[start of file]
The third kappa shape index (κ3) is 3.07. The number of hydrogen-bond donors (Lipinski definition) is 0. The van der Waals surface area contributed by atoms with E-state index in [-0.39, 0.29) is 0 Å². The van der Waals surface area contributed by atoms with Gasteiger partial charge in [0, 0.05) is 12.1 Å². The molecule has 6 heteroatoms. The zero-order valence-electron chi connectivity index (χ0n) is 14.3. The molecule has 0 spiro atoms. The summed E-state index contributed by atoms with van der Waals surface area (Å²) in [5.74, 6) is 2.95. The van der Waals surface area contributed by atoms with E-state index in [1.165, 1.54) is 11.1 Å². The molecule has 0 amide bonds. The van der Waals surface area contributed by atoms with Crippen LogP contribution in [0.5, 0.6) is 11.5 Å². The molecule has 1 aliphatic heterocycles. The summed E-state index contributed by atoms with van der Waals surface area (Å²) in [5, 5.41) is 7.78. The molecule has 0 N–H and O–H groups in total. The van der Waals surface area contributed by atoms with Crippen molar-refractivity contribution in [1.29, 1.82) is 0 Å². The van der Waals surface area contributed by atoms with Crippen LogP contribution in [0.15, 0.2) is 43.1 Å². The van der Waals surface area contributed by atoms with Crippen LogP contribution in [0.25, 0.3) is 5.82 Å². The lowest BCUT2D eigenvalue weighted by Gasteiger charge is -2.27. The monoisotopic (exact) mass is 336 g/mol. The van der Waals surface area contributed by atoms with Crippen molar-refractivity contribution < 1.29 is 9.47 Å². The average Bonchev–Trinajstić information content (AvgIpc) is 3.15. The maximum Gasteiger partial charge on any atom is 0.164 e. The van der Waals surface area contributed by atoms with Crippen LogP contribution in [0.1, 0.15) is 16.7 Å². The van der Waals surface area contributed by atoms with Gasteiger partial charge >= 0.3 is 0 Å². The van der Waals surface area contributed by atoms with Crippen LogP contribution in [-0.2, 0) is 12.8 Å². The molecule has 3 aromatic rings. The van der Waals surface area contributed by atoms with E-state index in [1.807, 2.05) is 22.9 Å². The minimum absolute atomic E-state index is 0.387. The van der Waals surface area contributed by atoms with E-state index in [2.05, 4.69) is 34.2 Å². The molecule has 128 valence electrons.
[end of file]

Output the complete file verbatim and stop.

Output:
The third kappa shape index (κ3) is 3.07. The number of hydrogen-bond donors (Lipinski definition) is 0. The van der Waals surface area contributed by atoms with E-state index in [-0.39, 0.29) is 0 Å². The van der Waals surface area contributed by atoms with Gasteiger partial charge in [0, 0.05) is 12.1 Å². The molecule has 6 heteroatoms. The zero-order valence-electron chi connectivity index (χ0n) is 14.3. The molecule has 0 spiro atoms. The summed E-state index contributed by atoms with van der Waals surface area (Å²) in [5.74, 6) is 2.95. The van der Waals surface area contributed by atoms with E-state index in [1.165, 1.54) is 11.1 Å². The molecule has 0 amide bonds. The van der Waals surface area contributed by atoms with Crippen LogP contribution in [0.5, 0.6) is 11.5 Å². The molecule has 1 aliphatic heterocycles. The summed E-state index contributed by atoms with van der Waals surface area (Å²) in [5, 5.41) is 7.78. The molecule has 0 N–H and O–H groups in total. The van der Waals surface area contributed by atoms with Crippen molar-refractivity contribution in [1.29, 1.82) is 0 Å². The van der Waals surface area contributed by atoms with Crippen LogP contribution in [0.15, 0.2) is 43.1 Å². The van der Waals surface area contributed by atoms with Crippen LogP contribution in [0.25, 0.3) is 5.82 Å². The lowest BCUT2D eigenvalue weighted by Gasteiger charge is -2.27. The monoisotopic (exact) mass is 336 g/mol. The van der Waals surface area contributed by atoms with Crippen molar-refractivity contribution < 1.29 is 9.47 Å². The average Bonchev–Trinajstić information content (AvgIpc) is 3.15. The maximum Gasteiger partial charge on any atom is 0.164 e. The van der Waals surface area contributed by atoms with Crippen LogP contribution in [0.1, 0.15) is 16.7 Å². The van der Waals surface area contributed by atoms with Gasteiger partial charge >= 0.3 is 0 Å². The van der Waals surface area contributed by atoms with Crippen LogP contribution in [-0.2, 0) is 12.8 Å². The molecule has 3 aromatic rings. The van der Waals surface area contributed by atoms with E-state index in [1.807, 2.05) is 22.9 Å². The minimum absolute atomic E-state index is 0.387. The van der Waals surface area contributed by atoms with E-state index in [2.05, 4.69) is 34.2 Å². The molecule has 128 valence electrons.